Of 101,440 complete influenza immunisation encounters, a total 5,100 (72.9%) pharmacy participants and 72,398 (76.7%) non-pharmacy participants responded to the first SMS, providing 77,498 immunisation encounters for analysis. About 96% did so within 24 hours.
There were significantly fewer adverse events overall reported from participants immunised in pharmacies compared to those immunised in non-pharmacy sites, including general practice and other clinics. After adjusting for age, gender and vaccine brand, this difference was still significant although small.
Overall, 4.8% (n=247) pharmacy participants reported an adverse event, compared with 6.0% (n=4,356) non-pharmacy participants (adjusted odds ratio: 0.87; 95% confidence interval: 0.76 to 0.99; p=0.039).
Similar proportions of adverse events following immunisation were reported in pharmacy (5.8%; n=31) and non-pharmacy participants (6.0%; n=1617) aged over 65 years (adjusted odds ratio: 0.94, 95% confidence interval: 0.65 to 1.35; p=0.725).
The authors noted that participants immunised in pharmacies were significantly younger than those in non-pharmacy sites and it was possible that more complex or sicker participants visited non-pharmacy immunisers.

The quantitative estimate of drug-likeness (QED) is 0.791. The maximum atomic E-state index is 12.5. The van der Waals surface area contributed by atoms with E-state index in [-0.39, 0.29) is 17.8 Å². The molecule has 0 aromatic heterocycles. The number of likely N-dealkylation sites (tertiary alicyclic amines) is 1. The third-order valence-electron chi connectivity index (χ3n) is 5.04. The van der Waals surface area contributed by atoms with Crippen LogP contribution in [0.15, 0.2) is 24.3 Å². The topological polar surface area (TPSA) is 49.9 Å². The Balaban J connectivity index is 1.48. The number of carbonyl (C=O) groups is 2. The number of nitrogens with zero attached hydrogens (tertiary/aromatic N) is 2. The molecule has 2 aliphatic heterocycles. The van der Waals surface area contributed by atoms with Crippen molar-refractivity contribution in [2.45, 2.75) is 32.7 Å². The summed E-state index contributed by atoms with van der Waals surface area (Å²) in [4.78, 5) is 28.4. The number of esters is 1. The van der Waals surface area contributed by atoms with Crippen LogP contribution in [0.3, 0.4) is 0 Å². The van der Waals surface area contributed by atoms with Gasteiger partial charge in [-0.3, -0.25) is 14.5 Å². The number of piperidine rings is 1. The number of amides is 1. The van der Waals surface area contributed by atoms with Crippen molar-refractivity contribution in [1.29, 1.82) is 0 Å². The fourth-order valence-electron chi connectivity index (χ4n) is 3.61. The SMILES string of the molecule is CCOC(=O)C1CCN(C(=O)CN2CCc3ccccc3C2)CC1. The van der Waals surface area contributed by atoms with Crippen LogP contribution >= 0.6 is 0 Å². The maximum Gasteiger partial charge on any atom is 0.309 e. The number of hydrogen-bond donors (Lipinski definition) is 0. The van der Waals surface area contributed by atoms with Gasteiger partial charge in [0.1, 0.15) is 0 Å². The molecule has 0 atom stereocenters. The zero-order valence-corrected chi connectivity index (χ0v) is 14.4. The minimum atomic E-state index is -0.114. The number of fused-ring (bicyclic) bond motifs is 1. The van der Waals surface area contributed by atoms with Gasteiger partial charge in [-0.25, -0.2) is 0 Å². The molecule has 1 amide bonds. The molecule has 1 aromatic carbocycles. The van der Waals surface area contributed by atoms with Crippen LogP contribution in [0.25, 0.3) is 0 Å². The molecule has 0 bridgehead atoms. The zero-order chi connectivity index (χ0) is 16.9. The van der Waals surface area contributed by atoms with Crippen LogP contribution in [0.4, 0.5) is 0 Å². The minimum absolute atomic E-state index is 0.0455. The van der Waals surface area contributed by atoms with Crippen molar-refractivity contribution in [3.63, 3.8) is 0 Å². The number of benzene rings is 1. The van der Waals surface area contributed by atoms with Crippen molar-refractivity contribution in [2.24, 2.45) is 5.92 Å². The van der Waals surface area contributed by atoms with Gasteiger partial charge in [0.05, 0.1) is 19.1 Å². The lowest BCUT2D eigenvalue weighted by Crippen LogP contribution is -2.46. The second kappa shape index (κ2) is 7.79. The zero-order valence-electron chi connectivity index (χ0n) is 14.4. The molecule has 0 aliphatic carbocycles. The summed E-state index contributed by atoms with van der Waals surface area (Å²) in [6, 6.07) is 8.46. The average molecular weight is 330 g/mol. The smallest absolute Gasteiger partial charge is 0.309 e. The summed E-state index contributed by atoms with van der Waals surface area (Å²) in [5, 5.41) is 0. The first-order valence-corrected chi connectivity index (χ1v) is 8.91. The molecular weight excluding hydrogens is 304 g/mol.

“However, there was no difference in overall adverse events observed in our subanalysis of the over-65 years age group, whom we might expect to have more comorbidities or be sicker,” they said.
Project lead Dr Sandra Salter from the UWA School of Allied Health/Pharmacy added: “In both cases, patients received the flu jab, and there were similar response rates to surveillance messages, reaction types, and all reactions were reported using the same platform.
While the reasons for this difference are yet to be teased out, we can be confident that pharmacists are safe immunisers.
A scalable solution
Dr Salter said when combined with the MedAdvisor PlusOne platform, a program available in approximately 65% of Australia’s pharmacies to record patient immunisations, it provided a robust, automated, user-friendly system to rapidly track vaccine safety.